QotD: “Maybe they just hate women”

When things are this bad for women, I feel wary of expressing an opinion, let alone writing one down. It feels exploitative, politicising the political, an impoliteness that every good feminist ought to avoid. It is unladylike, unfeminine, to ‘weaponise’ the worst things that are done to women and girls as though they are actually about women and girls. Global femicide is a trump card you’re not actually meant to whip out; mentioning incels and the Taliban in a feminist context isn’t playing fair. Go talk about unpaid labour or gropes on the knee. The other things, the big things, are all about other things, anyway. It’s very complex. You need to read more stuff about colonialism, theology, the dark web and the alt-right before you can say anything at all.

But this is the thing that gets to me. I have this theory about what drives the misogyny of incels and the Taliban and a million other movements that seek to destroy (but never fully kill off) half the human race. They’re all, like, connected. Here is my big idea: they just hate women. That’s it.

I know. It sounds tautologous. There ought to be something else underpinning the misogyny bit of their thinking, right? Well, no. I don’t think there is and to be honest, I’m sick of women not being considered important enough for hatred of us to centre us. It’s as though we’re too lowly even to be the subjects of our own oppression. Misogyny is constantly positioned as though it’s an expression of something else, a mere shadow projection of some deeper, more significant hatred that targets the real people, the men.

What connects slaughtered baby girls in India and mass shootings of Canadian students and some elderly man who smashes a hammer into the skull of his wife of 50 years because she didn’t get the tea ready on time on a Tuesday in Brighton? Let’s pretend it’s a mystery. Probably some complex geo-political socio-economic something-or-other vaguely linked to some website you’ll feel stupid for never having heard of, plus an ongoing, deeply felt Weltschmerz which, no offence, ladies, isn’t really to do with you anyhow. Masculinity in crisis? It’s a guy thing. You wouldn’t understand.

I’m sorry. I don’t think it is this at all and I don’t think these men deserve the time we put into over-complicating their motives. Pretending it’s oh-so-complex feels like gaslighting. I think plenty of men simply hate women because of what we are to them. Because of our presence, not some absence we happen to represent. Because we matter, not because we are collateral damage in some other battle that matters more.

In a recent article for the Radical Notion Marina Strinkovsky puts it perfectly. Women are bodies that matter, and women show men that we are not special, not mind, not immortal, not magic:

“Women […] remain inconvenient in our continued existence. This is not an ironic statement: the essence of patriarchal rage is the resentment against both the indispensability and ineradicability of women.”

Misogyny is rage at women. It is not misdirected fury. We are not a substitute target, inanimate bags of straw for angry men who just need someone, some thing, on which to take ‘it’ all out because of ‘the political situation’ (because politics doesn’t include women, not really).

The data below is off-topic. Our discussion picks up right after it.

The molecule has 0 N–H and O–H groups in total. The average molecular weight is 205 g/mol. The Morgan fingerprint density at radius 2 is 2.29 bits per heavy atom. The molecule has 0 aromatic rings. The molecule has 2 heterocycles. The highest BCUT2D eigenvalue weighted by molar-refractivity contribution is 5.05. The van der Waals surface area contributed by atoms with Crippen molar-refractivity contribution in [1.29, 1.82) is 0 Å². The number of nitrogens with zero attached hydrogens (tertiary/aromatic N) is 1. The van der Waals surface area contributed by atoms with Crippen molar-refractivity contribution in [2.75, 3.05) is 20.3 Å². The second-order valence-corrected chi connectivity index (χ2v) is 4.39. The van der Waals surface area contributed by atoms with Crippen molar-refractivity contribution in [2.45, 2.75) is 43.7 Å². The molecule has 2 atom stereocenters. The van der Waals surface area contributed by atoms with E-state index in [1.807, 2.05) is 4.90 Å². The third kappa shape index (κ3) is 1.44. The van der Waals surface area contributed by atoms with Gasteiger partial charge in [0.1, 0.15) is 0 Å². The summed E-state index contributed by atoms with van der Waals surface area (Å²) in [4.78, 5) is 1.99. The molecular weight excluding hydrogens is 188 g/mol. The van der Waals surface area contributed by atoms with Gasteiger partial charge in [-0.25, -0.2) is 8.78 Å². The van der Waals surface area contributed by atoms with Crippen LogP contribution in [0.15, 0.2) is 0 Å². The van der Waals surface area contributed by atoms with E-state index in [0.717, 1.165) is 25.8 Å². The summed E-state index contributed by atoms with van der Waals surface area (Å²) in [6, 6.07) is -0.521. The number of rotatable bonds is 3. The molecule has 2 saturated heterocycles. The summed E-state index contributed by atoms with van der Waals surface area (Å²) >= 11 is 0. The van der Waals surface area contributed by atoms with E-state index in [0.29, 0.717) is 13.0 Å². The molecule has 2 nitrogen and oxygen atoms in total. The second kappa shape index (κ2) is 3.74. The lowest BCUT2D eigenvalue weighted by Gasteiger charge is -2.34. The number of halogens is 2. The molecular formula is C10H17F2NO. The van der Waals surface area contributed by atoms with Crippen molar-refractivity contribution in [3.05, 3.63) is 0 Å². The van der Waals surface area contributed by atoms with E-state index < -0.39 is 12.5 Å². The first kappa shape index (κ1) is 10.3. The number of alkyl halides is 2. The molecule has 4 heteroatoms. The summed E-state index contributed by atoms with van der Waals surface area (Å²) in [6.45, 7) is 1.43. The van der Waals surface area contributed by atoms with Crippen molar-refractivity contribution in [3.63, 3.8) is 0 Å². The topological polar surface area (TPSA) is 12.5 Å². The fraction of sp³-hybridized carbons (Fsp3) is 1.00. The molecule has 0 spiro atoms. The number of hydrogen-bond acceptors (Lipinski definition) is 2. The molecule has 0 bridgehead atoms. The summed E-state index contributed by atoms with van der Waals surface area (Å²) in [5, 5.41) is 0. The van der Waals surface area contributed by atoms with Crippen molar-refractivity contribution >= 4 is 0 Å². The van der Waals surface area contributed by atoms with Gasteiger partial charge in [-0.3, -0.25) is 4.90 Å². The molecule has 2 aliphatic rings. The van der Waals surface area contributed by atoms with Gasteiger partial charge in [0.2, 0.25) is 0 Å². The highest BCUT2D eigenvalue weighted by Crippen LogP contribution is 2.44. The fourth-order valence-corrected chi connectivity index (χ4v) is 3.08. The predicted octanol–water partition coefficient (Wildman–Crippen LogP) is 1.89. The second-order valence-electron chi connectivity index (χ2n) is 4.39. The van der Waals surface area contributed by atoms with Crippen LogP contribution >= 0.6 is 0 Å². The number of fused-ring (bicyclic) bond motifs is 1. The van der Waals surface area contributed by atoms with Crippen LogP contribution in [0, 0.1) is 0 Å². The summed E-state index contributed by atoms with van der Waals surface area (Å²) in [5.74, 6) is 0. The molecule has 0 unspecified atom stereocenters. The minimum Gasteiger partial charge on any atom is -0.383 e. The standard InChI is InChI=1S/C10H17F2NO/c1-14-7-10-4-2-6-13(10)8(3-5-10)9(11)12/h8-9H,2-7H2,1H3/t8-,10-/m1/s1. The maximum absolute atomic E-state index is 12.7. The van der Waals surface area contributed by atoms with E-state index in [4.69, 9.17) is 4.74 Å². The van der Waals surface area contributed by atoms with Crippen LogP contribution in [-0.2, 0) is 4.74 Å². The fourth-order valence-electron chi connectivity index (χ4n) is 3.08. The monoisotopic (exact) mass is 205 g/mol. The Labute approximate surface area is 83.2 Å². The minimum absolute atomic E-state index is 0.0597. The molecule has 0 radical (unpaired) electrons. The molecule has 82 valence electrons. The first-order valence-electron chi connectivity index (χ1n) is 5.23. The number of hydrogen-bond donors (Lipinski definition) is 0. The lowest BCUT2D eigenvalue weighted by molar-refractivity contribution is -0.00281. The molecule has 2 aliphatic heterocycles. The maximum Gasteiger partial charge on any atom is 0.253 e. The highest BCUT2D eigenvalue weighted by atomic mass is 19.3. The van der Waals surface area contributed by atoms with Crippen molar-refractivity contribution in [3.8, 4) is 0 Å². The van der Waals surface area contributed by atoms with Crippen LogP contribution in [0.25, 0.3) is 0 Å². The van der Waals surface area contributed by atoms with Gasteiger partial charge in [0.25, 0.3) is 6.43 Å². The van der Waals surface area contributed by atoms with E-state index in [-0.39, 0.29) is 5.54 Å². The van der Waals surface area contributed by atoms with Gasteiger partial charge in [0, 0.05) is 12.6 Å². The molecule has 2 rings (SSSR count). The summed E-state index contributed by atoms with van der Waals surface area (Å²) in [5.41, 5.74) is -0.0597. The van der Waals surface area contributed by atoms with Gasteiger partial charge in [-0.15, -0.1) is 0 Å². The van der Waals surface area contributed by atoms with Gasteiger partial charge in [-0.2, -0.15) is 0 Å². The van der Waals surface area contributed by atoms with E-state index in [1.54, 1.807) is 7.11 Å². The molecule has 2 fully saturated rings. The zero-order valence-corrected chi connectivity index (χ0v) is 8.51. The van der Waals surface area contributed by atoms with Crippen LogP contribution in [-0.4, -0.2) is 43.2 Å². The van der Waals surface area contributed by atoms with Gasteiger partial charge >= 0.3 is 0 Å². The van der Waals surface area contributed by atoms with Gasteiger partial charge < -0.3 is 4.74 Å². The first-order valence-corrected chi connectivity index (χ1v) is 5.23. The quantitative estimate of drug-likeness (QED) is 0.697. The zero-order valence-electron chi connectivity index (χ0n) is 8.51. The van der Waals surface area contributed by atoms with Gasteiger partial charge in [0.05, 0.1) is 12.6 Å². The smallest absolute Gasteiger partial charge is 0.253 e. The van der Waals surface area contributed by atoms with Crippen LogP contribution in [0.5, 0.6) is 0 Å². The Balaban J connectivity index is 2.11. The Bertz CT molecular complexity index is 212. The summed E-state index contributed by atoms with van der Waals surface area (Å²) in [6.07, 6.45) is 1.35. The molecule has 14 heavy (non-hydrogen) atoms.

Earlier today I read a piece by a woman in Kabul, describing the approach of the Taliban and the response of men, ordinary men, not Taliban members, around her:

We all wanted to get home, but we couldn’t use public transport. The drivers would not let us in their cars because they did not want to take responsibility for transporting a woman. It was even worse for the women from the dormitory, who are from outside Kabul and were scared and confused about where they should go.

Meanwhile, the men standing around were making fun of girls and women, laughing at our terror. “Go and put on your chadari [burqa],” one called out. “It is your last days of being out on the streets,” said another. “I will marry four of you in one day,” said a third.

It’s the tone that gets to me. Pure bantz. Total lads. It is so, so close, so, so familiar, to the crap women everywhere hear every day of their lives and are told not to take seriously, because hey, they don’t mean it. Apart from when they do and those are the instances you’re not supposed to politicise (too soon. Always, too soon).

I have started to think – in a world of ironic sexism, hardcore pornography, complex academic theories that you, throwback feminist, wouldn’t grasp – that it is safe to assume they mean it all the time. It’s not a joke, or art, or sex. If it sounds at all like they hate you, it’s because they do.

I know this sounds like a conspiracy theory, far more so than any long, wandering thread that identifies the roots of today’s misogyny in one room in Silicon Valley, and probably ends up blaming the guy in that room’s mum, plus some girl who dumped him when he was 16, and maybe some underlying mental health issues that led him to create the renowned PUA forum that would lead to … Yes, I know all that’s more plausible than the idea that today’s misogyny is just a continuation of the same old misogyny. But I believe it’s the latter.

I think women are important and valuable enough for misogyny to be about what we are, not just some twisty, highly contingent, intermittent expression of something that can only ever relate to what men are (on the basis that women aren’t anything much). All the other stuff is real, but it is not random, unlucky or accidental when women are the target of hate. Nor is it greedy to make misogyny about women, too. I think those at the sharp end should be allowed this. What else do they have left?

Glosswitch, The OK Karen (36)

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